Effects of tungstate polymerization on tungsten(VI) adsorption on ferrihydrite

Jing Sun, Benjamín C. Bostick

Research output: Contribution to journalArticlepeer-review

42 Citations (Scopus)


Tungsten (W) is expected to adsorb to soil minerals, but does not appear to do so in many environments. To explain this behavior, adsorption experiments were performed over a variety of W(VI) solution compositions with different extents of W polymerization, on ferrihydrite. Tungsten adsorption was more extensive at circumneutral pHs and in systems with lower W(VI) concentrations, conditions under which tungstate rather than polytungstate was stable or the transformation to polytungstates was inhibited. Polytungstates are not as particle-reactive as tungstate monomers. Silicate and phosphate suppressed W(VI) adsorption. At high pHs, their impact resulted from competitive adsorption; at pH. 4-7, suppressed adsorption was attributed to incorporation of tungstate into polyoxometalates (POMs). Systems containing phosphotungstate (a model POM) exhibited limited adsorption initially, but adsorption increased over time as phosphotungstate depolymerized. The structure of adsorbed W(VI) was examined using X-ray absorption spectroscopy, which suggested that tungstates often represented the bulk of adsorbed W(VI), even when POMs were the primary species in solution. Many polytungstates and POMs are metastable; the slow transformations between POMs and tungstate could affect adsorption over extended periods. Adsorption kinetic data confirmed that W(VI) adsorption could take more than 2. months to reach equilibrium. The results suggest that tungstate polymerization can significantly decrease W adsorption, and thereby potentially mobilize it in the environment.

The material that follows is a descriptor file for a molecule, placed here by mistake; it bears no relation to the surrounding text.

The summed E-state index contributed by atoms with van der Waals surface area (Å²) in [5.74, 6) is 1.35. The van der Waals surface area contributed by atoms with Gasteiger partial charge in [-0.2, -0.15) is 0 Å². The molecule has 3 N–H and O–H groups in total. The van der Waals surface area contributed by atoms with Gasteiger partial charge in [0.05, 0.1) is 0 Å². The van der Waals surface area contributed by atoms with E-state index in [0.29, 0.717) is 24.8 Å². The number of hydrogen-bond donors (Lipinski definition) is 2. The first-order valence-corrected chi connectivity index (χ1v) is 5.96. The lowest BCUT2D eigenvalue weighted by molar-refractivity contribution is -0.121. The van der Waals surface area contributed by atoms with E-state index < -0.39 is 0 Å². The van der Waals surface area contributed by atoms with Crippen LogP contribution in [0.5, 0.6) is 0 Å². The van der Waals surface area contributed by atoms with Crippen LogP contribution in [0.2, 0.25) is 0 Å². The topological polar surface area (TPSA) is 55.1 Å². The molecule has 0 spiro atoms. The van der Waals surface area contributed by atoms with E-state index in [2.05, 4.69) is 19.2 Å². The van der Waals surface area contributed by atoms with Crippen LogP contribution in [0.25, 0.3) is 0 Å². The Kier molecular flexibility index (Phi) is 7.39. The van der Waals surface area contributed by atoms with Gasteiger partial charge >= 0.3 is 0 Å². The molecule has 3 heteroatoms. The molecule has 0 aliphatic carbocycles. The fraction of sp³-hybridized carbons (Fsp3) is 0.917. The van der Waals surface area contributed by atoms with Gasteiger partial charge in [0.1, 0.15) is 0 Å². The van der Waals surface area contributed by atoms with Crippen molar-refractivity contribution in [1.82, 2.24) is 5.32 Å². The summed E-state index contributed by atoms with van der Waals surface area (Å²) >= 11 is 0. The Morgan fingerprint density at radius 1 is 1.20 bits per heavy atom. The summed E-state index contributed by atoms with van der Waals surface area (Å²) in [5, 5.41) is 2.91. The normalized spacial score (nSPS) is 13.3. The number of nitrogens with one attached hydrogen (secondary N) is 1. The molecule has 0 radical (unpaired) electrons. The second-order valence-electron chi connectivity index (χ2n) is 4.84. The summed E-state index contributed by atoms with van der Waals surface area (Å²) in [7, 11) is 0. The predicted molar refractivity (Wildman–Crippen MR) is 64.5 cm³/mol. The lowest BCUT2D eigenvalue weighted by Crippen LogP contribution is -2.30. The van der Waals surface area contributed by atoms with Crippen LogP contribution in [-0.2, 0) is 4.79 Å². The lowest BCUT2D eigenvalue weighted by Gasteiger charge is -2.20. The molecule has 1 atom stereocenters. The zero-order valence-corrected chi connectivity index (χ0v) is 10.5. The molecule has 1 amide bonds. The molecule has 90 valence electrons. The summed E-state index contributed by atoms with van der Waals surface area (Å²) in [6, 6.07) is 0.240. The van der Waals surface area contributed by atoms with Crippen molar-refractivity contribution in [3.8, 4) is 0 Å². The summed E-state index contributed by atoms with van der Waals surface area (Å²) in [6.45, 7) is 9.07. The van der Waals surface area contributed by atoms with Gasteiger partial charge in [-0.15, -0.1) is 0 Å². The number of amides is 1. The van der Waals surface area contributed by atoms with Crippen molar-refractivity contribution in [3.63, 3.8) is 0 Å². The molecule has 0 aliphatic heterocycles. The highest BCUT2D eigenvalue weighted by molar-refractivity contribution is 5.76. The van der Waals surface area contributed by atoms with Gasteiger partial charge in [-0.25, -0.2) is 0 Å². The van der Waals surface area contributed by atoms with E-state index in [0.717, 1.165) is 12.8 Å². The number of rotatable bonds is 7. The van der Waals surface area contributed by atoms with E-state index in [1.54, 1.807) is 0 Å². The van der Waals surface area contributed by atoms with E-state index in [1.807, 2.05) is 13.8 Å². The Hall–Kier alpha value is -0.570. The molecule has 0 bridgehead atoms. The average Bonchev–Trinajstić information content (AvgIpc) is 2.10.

Original languageEnglish
Pages (from-to)21-31
Number of pages11
JournalChemical Geology
Publication statusPublished - 6 Dec 2015
Externally publishedYes


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